“Tell the truth and act as if the truth is real” – so goes the slogan of Extinction Rebellion (XR), a new international movement started in London in October 2018. The statement points to a discrepancy between the dire state of our environment and the lack of a real sense of emergency.
While the majority of Australians’ understanding of the urgent need for action against climate change is reflected in their various every-day behaviours, there is still a lack of engagement in collective action for the environment. Despite the rise in individuals’ environmentally friendly behaviours, emissions continue to rise year after year. With 82% of all government subsidy still concentrated in ‘Clean Coal’, it’s clear that public policy still doesn't go far enough. While it might be more appealing to focus on improving our every-day behaviour as individuals, some argue that the pervasive messaging to get us to live our ‘best green life’ is actually a distraction designed to keep us content and away from collective action. However, there is a recent collective awakening about the need for systemic change over just changes in individual behaviour.
These desperate times see the rise of more desperate measures of collective action such as non-violent civil resistance. Its practices and successes can be traced back to the Suffragettes, the American Civil Rights Movement, and LGBTQ movements. The specifics and strategies of civil resistance movements vary depending on their purpose and contextual factors.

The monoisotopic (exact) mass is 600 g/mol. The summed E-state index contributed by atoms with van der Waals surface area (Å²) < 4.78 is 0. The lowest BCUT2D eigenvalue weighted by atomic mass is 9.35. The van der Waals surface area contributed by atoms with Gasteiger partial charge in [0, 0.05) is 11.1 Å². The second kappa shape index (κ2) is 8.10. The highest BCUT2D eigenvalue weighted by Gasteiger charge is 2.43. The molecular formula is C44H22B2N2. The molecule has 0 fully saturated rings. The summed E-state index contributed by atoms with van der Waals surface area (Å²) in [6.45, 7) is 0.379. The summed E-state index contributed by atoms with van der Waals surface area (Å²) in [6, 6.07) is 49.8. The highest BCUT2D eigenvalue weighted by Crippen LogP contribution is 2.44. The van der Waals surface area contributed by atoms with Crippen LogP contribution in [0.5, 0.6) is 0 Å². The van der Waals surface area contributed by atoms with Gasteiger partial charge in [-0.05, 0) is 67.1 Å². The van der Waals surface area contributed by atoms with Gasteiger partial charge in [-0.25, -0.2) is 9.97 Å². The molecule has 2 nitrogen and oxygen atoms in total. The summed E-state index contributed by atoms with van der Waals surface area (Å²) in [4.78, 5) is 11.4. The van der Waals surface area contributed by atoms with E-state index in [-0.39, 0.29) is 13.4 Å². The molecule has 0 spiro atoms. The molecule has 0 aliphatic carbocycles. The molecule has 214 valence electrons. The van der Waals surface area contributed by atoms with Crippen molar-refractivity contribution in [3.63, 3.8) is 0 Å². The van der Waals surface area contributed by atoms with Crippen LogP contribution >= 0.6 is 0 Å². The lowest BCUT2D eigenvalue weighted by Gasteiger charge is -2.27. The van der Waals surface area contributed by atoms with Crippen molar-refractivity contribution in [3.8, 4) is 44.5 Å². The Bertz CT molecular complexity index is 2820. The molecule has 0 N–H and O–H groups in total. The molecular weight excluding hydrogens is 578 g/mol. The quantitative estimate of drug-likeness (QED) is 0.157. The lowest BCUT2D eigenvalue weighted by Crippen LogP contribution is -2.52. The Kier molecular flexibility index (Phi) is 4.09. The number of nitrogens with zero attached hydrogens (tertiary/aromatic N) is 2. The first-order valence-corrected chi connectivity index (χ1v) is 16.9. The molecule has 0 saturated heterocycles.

In this post, we’ll focus on civil resistance in the context of climate change action. The key principles remain similar across the movements:
Given the disruptive nature of civil resistance, public opinions can be quite divided. But if the sizes of the recent School Climate Strikes are anything to go by, the public’s appetite for drastic changes is growing rapidly, and this may come with corresponding greater support, or at least acceptance, of civil disobedience for climate change action. Environmental movements have to work to ensure that the political capital from mass mobilization for action isn’t wasted, as policy makers attempt to turn the conversation away from addressing climate change towards the law-breaking. Allies, policy makers, and the public have to be continually reminded that the story is about the science, the urgency of change, and the mass support for that change. Meanwhile, it’s up to the civil disobedience movements to galvanize support by informing the public about the movement’s rationale and considerations, and being inclusive of allies with varying political persuasions and beliefs. Regardless of whether you support civil disobedience or prefer more moderate activism, if there is a time to want more from our political system, the time is now.
- Hannibal Thai
All researchers in the Social Change Lab contribute to the "Do Good" blog. Click the author's name at the bottom of any post to learn more about their research or get in touch.